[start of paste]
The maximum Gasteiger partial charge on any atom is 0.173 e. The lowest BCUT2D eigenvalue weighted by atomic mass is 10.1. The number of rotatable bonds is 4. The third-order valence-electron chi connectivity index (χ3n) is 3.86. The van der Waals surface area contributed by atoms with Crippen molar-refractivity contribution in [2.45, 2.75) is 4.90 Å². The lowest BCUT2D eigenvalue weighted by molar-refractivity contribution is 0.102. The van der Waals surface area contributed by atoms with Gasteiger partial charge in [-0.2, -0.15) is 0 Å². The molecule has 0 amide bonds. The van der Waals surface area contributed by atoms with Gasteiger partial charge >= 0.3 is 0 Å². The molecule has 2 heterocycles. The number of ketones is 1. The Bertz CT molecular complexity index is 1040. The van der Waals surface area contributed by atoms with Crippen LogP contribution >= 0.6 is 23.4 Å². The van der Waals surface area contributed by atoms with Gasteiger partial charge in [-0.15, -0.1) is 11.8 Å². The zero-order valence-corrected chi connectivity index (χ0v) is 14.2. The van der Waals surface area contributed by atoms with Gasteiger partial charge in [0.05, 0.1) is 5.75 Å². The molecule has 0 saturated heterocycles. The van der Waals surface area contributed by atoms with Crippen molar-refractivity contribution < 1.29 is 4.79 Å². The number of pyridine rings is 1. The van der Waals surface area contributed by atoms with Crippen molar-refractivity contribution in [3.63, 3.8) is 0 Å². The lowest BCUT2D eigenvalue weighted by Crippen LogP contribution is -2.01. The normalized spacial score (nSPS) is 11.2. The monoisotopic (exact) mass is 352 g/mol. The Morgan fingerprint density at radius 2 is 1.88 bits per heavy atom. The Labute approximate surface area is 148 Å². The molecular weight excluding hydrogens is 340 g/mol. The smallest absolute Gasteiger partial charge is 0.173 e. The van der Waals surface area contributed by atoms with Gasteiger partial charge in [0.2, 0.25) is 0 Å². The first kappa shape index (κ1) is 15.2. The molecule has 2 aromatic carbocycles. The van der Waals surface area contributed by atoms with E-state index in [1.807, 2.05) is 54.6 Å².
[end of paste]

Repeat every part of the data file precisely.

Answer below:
The maximum Gasteiger partial charge on any atom is 0.173 e. The lowest BCUT2D eigenvalue weighted by atomic mass is 10.1. The number of rotatable bonds is 4. The third-order valence-electron chi connectivity index (χ3n) is 3.86. The van der Waals surface area contributed by atoms with Crippen molar-refractivity contribution in [2.45, 2.75) is 4.90 Å². The lowest BCUT2D eigenvalue weighted by molar-refractivity contribution is 0.102. The van der Waals surface area contributed by atoms with Gasteiger partial charge in [-0.2, -0.15) is 0 Å². The molecule has 0 amide bonds. The van der Waals surface area contributed by atoms with Gasteiger partial charge >= 0.3 is 0 Å². The molecule has 2 heterocycles. The number of ketones is 1. The Bertz CT molecular complexity index is 1040. The van der Waals surface area contributed by atoms with Crippen LogP contribution >= 0.6 is 23.4 Å². The van der Waals surface area contributed by atoms with Gasteiger partial charge in [-0.15, -0.1) is 11.8 Å². The zero-order valence-corrected chi connectivity index (χ0v) is 14.2. The van der Waals surface area contributed by atoms with Gasteiger partial charge in [0.05, 0.1) is 5.75 Å². The molecule has 0 saturated heterocycles. The van der Waals surface area contributed by atoms with Crippen molar-refractivity contribution < 1.29 is 4.79 Å². The number of pyridine rings is 1. The van der Waals surface area contributed by atoms with Crippen molar-refractivity contribution in [3.63, 3.8) is 0 Å². The lowest BCUT2D eigenvalue weighted by Crippen LogP contribution is -2.01. The normalized spacial score (nSPS) is 11.2. The monoisotopic (exact) mass is 352 g/mol. The Morgan fingerprint density at radius 2 is 1.88 bits per heavy atom. The Labute approximate surface area is 148 Å². The molecular weight excluding hydrogens is 340 g/mol. The smallest absolute Gasteiger partial charge is 0.173 e. The van der Waals surface area contributed by atoms with Gasteiger partial charge in [0.2, 0.25) is 0 Å². The first kappa shape index (κ1) is 15.2. The molecule has 2 aromatic carbocycles. The van der Waals surface area contributed by atoms with E-state index in [1.807, 2.05) is 54.6 Å².